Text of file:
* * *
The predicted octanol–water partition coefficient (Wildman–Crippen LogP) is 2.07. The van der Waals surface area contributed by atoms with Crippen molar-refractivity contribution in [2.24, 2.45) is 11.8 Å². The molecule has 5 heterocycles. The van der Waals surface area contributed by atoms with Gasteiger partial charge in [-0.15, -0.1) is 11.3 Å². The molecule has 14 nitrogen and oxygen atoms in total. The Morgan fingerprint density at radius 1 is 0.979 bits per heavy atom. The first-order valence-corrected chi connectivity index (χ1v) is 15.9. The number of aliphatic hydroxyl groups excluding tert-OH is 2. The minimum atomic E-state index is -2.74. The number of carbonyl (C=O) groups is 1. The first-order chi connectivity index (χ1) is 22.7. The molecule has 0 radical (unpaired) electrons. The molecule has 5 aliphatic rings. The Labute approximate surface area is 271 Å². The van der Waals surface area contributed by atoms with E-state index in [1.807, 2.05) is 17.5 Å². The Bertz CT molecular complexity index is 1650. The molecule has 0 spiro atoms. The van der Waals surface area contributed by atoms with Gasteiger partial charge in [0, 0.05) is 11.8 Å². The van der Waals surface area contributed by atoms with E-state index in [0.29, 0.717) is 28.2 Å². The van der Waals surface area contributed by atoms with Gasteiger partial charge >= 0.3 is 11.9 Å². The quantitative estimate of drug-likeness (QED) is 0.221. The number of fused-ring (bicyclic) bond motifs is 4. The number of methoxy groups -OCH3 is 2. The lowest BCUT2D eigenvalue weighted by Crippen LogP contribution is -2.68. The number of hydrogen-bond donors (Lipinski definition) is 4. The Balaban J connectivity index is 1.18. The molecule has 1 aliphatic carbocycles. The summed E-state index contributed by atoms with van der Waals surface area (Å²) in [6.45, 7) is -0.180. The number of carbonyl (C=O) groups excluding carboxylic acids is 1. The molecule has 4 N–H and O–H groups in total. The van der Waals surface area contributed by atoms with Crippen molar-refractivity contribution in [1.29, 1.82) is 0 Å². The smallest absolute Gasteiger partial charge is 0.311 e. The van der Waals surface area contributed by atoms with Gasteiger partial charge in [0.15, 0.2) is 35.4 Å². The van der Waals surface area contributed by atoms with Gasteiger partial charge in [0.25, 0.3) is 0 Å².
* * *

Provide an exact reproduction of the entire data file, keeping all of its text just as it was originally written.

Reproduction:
The predicted octanol–water partition coefficient (Wildman–Crippen LogP) is 2.07. The van der Waals surface area contributed by atoms with Crippen molar-refractivity contribution in [2.24, 2.45) is 11.8 Å². The molecule has 5 heterocycles. The van der Waals surface area contributed by atoms with Gasteiger partial charge in [-0.15, -0.1) is 11.3 Å². The molecule has 14 nitrogen and oxygen atoms in total. The Morgan fingerprint density at radius 1 is 0.979 bits per heavy atom. The first-order valence-corrected chi connectivity index (χ1v) is 15.9. The number of aliphatic hydroxyl groups excluding tert-OH is 2. The minimum atomic E-state index is -2.74. The number of carbonyl (C=O) groups is 1. The first-order chi connectivity index (χ1) is 22.7. The molecule has 0 radical (unpaired) electrons. The molecule has 5 aliphatic rings. The Labute approximate surface area is 271 Å². The van der Waals surface area contributed by atoms with E-state index in [1.807, 2.05) is 17.5 Å². The Bertz CT molecular complexity index is 1650. The molecule has 0 spiro atoms. The van der Waals surface area contributed by atoms with Gasteiger partial charge in [0, 0.05) is 11.8 Å². The van der Waals surface area contributed by atoms with E-state index in [0.29, 0.717) is 28.2 Å². The van der Waals surface area contributed by atoms with Gasteiger partial charge >= 0.3 is 11.9 Å². The quantitative estimate of drug-likeness (QED) is 0.221. The number of fused-ring (bicyclic) bond motifs is 4. The number of methoxy groups -OCH3 is 2. The lowest BCUT2D eigenvalue weighted by Crippen LogP contribution is -2.68. The number of hydrogen-bond donors (Lipinski definition) is 4. The Balaban J connectivity index is 1.18. The molecule has 1 aliphatic carbocycles. The summed E-state index contributed by atoms with van der Waals surface area (Å²) in [6.45, 7) is -0.180. The number of carbonyl (C=O) groups excluding carboxylic acids is 1. The molecule has 4 N–H and O–H groups in total. The van der Waals surface area contributed by atoms with Crippen molar-refractivity contribution in [1.29, 1.82) is 0 Å². The smallest absolute Gasteiger partial charge is 0.311 e. The van der Waals surface area contributed by atoms with Gasteiger partial charge in [0.15, 0.2) is 35.4 Å². The van der Waals surface area contributed by atoms with Gasteiger partial charge in [0.25, 0.3) is 0 Å².